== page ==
TC: Cloudflare said in a recent amendment to its S-1 that it was in touch with
the U.S. Treasury?s Office of Foreign Assets Control back in May after
determining that its products were used by individuals and entities that have
been blacklisted by the U.S. Did this new revelation slow anything down?

MZ: There was no impact. Your group of advisors expands when you go through a
public offering, and lawyers dot every ?i? and cross every ?t,? and you become a
better company for it.

We deliver cybersecurity solutions that are made broadly available to
businesses, entrepreneurs and nonprofits, and that?s incredible, but there are
also some unsavory actors online, and we?ve always been a transparent
organization [about having to grapple with this].

TC: How will Cloudflare handle requests for service by embargoed and restricted
entities going forward? As a public company, does that process change in any

MZ: We have a really good process today. I think people think that we let anyone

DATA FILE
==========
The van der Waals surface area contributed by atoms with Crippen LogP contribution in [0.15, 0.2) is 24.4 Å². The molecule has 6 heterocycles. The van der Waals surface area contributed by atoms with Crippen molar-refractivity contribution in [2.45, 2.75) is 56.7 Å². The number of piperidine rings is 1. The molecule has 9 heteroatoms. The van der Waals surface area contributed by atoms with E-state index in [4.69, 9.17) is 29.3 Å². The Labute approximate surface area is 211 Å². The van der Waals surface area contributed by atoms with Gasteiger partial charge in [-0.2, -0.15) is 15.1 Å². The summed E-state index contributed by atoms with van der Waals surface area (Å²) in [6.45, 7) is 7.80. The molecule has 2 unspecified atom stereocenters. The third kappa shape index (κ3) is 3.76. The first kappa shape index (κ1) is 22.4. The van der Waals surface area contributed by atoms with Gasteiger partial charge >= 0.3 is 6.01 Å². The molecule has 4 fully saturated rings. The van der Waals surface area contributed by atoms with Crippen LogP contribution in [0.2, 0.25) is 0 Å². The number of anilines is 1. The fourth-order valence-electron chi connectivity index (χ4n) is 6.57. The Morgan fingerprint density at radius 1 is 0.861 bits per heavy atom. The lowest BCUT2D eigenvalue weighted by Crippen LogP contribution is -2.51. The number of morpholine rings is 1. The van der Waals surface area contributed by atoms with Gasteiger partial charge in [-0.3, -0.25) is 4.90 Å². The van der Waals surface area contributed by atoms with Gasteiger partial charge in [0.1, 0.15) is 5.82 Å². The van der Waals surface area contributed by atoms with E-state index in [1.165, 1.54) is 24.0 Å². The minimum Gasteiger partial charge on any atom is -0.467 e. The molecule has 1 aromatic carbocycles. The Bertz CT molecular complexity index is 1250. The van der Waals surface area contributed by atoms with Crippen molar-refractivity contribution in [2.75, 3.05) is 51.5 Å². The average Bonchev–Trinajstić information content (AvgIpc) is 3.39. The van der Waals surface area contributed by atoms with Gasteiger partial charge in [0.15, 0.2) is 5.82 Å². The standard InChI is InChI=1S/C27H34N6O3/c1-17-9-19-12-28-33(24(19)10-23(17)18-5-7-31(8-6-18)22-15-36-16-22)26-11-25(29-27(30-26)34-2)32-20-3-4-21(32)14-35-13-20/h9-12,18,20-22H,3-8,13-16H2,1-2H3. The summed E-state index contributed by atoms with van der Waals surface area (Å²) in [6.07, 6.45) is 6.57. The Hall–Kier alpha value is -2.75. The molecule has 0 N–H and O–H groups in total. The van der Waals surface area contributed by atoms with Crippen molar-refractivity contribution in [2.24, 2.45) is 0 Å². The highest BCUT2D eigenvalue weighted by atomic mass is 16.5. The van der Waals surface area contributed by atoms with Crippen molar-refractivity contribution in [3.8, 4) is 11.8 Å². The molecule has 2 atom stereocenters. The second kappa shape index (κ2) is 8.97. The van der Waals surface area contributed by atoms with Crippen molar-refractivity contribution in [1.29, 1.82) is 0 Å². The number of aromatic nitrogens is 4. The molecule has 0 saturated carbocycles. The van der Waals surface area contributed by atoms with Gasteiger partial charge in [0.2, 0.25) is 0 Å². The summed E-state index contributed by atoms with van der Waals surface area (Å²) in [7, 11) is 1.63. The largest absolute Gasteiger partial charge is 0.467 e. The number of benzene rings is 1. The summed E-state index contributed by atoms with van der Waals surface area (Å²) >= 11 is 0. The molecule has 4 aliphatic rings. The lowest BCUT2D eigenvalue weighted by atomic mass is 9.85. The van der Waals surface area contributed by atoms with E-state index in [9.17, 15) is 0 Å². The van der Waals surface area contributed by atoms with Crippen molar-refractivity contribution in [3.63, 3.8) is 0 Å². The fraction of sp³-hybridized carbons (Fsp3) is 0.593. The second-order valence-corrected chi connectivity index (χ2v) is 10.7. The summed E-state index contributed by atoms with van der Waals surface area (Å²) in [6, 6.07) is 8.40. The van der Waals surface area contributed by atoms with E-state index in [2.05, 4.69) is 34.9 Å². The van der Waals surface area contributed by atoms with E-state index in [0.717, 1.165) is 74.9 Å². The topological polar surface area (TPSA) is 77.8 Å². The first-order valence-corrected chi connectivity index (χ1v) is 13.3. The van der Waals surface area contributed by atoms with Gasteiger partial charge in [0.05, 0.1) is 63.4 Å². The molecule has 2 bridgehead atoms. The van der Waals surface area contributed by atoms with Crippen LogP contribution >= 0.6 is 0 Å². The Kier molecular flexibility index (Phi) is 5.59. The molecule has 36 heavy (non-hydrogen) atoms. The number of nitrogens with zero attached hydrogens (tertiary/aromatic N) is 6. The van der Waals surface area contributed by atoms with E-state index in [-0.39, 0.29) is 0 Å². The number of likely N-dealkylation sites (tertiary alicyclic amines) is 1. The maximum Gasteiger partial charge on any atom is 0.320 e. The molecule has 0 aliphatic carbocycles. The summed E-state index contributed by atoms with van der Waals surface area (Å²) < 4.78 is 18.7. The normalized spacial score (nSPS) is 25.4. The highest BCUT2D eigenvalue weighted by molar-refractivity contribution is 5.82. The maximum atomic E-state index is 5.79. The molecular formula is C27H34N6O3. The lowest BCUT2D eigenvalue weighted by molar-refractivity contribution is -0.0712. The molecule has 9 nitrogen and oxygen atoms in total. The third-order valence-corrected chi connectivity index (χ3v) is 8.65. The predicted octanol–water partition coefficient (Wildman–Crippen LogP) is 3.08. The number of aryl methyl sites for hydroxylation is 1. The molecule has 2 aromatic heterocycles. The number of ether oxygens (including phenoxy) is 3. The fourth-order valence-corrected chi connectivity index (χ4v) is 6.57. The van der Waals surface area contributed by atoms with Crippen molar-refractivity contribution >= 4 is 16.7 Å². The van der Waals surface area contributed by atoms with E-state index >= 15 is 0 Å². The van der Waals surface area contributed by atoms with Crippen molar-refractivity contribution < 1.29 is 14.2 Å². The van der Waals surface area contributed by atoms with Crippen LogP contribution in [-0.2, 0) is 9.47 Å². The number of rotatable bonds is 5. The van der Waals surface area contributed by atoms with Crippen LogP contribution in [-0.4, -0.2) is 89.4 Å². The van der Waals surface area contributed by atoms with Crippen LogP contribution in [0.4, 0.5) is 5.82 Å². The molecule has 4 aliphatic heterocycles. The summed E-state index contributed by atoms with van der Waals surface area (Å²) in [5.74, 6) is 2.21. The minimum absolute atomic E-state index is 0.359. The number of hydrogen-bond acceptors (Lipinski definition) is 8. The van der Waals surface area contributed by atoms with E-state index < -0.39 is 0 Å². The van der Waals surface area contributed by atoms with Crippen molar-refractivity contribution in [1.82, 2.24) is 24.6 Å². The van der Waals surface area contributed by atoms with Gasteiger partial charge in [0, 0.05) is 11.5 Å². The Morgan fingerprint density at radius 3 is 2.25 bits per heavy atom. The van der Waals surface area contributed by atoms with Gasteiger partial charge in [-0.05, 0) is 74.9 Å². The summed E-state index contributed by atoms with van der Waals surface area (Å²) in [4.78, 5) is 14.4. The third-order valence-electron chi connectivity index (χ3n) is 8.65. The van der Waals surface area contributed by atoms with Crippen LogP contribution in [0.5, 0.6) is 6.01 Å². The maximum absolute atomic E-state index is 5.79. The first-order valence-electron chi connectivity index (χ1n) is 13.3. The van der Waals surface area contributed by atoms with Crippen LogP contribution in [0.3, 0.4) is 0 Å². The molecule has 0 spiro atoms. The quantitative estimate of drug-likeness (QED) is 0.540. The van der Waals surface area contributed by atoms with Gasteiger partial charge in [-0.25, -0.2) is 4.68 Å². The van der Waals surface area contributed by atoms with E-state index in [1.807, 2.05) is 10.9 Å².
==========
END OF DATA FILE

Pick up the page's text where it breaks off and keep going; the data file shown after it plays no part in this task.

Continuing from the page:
use Cloudflare and that?s it. But if customers are breaking the law, we remove
them from our network and that?s not new and we publish transparency reports on

Sometimes, [you?re confronting] things that aren?t illegal but they?re gross,
and the question is whose job is it to take it offline. But I work with some of
the smartest minds on this and we try to be very transparent about how we figure
this out. The conversation is so much better than it was a few years ago, too,
with policy makers and academics and the business community engaging on this.
People around the world are talking about where the lines can be drawn, but
these are tricky, heady conversations.

TC: They certainly put Cloudflare in a precarious spot sometimes, as when the
internet forum 8chan earlier this year after it was learned that the site was
used by a gunman to post an anti-immigration rant. Can we expect that Cloudflare
will continue to make decisions like this on a case-by-case basis?

MZ: Freedom of speech is such a fundamental part of this nation. Citizens should
want the lawmakers to decide what the law should be, and if lawmakers could do
this, it would be much better. On the other side, these are new issues that are
arising so we shouldn?t rush. Lots of opinions need to be weighed and
conversations are much further along than they once were, but there?s still work
to be done, and Cloudflare is one [participant] in a much broader conversation.

Article From TechCrunch:

Cloudflare co-founder Michelle Zatlyn on the company’s IPO today, its unique dual class structure, and what’s next